“Mukolwe was a friend for more than 30 years. His death makes me very sad,” said Karin Kea, the administrator for YWAM’s base in the Athi River area in Kenya.

Abel Sibo, a Burundian member of the mission, posted a video on Facebook of YWAM missionaries singing the hymn “This Is the Day the Lord Has Made,” saying the group was singing before the accident occurred.

According to officials, members of the mission from around the globe have gone to the region to offer moral, pastoral, and counseling support.

“Our brothers and sisters in Tanzania are carrying so much at this time,” wrote Cunningham in her letter to the YWAM family. “Those who survived the accident and were first on the scene to render aid are suffering a trauma that will be deep and long lasting. The practical tasks that need to be done by survivors at the base after a tragedy like this are enormous, all the while trying to walk through their own grief.”

YWAM was founded by Loren and Darlene Cunningham in 1960 with an emphasis on sending young volunteers of different denominations to serve on short-term evangelization missions. The group now has some 2,000 offices worldwide and involves missionaries from 200 countries.

YWAM established its presence in Arusha in 2000 and has since established three fully staffed offices in the region. The center’s education programs include classes in discipleship ministry, tailoring, computer skills, and English language, among others.

“In these days, tears are being poured out across the world by individuals, families and YWAMers worldwide. I am personally reeling from the weight of this news, as I knew and loved many of these individuals personally,” wrote Cunningham. She encouraged the use of three Bible verses:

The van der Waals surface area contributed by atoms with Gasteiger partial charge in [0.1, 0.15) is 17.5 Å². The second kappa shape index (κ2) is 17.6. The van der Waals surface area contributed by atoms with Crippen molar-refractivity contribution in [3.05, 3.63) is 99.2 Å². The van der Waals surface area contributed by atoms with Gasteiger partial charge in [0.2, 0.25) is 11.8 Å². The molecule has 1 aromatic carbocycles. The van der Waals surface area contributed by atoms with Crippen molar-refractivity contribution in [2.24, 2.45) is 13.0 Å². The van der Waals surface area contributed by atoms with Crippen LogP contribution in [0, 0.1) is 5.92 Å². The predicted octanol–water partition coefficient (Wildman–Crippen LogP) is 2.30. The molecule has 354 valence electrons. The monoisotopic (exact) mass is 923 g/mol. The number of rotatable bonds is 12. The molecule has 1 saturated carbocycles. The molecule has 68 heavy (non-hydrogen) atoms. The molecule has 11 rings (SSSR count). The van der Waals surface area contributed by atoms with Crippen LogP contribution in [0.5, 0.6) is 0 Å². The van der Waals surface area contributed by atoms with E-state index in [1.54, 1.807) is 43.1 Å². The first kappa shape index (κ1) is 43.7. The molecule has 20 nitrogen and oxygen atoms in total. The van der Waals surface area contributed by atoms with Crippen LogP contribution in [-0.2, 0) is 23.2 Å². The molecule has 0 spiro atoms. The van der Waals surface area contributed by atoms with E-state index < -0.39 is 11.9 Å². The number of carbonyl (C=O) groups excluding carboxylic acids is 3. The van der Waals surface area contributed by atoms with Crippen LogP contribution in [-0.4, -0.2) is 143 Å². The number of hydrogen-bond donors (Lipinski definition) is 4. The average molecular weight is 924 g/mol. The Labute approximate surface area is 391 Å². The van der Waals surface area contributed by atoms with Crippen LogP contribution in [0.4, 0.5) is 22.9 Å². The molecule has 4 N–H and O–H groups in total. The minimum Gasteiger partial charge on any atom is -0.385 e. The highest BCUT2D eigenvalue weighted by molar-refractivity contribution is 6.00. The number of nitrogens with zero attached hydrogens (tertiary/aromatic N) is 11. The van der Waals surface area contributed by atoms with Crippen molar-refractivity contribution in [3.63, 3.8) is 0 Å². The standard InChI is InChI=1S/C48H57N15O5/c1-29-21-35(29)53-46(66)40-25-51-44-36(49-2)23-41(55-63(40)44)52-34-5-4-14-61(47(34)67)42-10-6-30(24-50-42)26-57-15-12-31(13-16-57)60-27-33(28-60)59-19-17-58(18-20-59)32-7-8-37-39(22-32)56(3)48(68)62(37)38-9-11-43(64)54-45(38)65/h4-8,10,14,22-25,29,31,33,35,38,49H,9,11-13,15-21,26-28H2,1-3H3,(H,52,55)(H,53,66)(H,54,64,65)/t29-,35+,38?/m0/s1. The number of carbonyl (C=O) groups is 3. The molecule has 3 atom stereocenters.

• Hang on to the fact that, no matter what, we know that God is just and kind in all his ways (Ps. 145:17).
  • Remind yourself of Job 42:2. Job had lost everything and his response to God was I know that you can do all things and that no purpose of yours can be thwarted. Let’s hang on to that word!
  • Remind yourself of Isaiah 41:10: Do not fear, for I am with you; do not be dismayed, for I am your God. I will strengthen you and uphold you with my righteous right hand.

Tanzanian president Samia Suluhu Hassan sent a message of condolence and urged increased vehicle inspection and traffic law enforcement to prevent further loss of lives.

“These accidents take the lives of our loved ones, national workforce and family members. I continue to call upon everyone to follow traffic laws in the use of vehicles,” Suluhu wrote on X (formerly Twitter). “I send my condolences to family and friends who lost their loved ones. May the Almighty God rest them in peace! Ameen!”

“I like to think of Loren being there at the gates of heaven to greet and welcome these eleven beloved YWAMers!” wrote Darlene Cunnigham. “Our hearts rejoice knowing that they are rejoicing to be with Jesus, while at the same time, we weep for the loss of their presence among us.”

Additional reporting by CT staff.

[ This article is also available in Português Français Indonesian русский, and Українська. ]